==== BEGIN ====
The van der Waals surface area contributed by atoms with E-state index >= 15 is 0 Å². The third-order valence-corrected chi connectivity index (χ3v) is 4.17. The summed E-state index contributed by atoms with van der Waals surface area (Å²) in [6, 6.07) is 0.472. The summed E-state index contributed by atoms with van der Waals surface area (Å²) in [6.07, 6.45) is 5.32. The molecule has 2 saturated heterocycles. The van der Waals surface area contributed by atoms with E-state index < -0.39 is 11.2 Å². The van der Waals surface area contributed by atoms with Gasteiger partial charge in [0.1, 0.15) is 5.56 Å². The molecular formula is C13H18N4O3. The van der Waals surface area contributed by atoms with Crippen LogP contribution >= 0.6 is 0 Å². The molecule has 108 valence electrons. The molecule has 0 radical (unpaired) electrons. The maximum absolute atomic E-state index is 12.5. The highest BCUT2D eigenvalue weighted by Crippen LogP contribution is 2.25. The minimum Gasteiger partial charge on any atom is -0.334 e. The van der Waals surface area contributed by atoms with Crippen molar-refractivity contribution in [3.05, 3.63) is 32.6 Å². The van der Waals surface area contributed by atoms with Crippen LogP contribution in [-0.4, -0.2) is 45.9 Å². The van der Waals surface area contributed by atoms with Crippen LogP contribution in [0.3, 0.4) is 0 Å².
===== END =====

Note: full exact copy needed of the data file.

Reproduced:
The van der Waals surface area contributed by atoms with E-state index >= 15 is 0 Å². The third-order valence-corrected chi connectivity index (χ3v) is 4.17. The summed E-state index contributed by atoms with van der Waals surface area (Å²) in [6, 6.07) is 0.472. The summed E-state index contributed by atoms with van der Waals surface area (Å²) in [6.07, 6.45) is 5.32. The molecule has 2 saturated heterocycles. The van der Waals surface area contributed by atoms with E-state index < -0.39 is 11.2 Å². The van der Waals surface area contributed by atoms with Gasteiger partial charge in [0.1, 0.15) is 5.56 Å². The molecular formula is C13H18N4O3. The van der Waals surface area contributed by atoms with Crippen LogP contribution >= 0.6 is 0 Å². The molecule has 108 valence electrons. The molecule has 0 radical (unpaired) electrons. The maximum absolute atomic E-state index is 12.5. The highest BCUT2D eigenvalue weighted by Crippen LogP contribution is 2.25. The minimum Gasteiger partial charge on any atom is -0.334 e. The van der Waals surface area contributed by atoms with Crippen molar-refractivity contribution in [3.05, 3.63) is 32.6 Å². The van der Waals surface area contributed by atoms with Crippen LogP contribution in [-0.4, -0.2) is 45.9 Å². The van der Waals surface area contributed by atoms with Crippen LogP contribution in [0.3, 0.4) is 0 Å².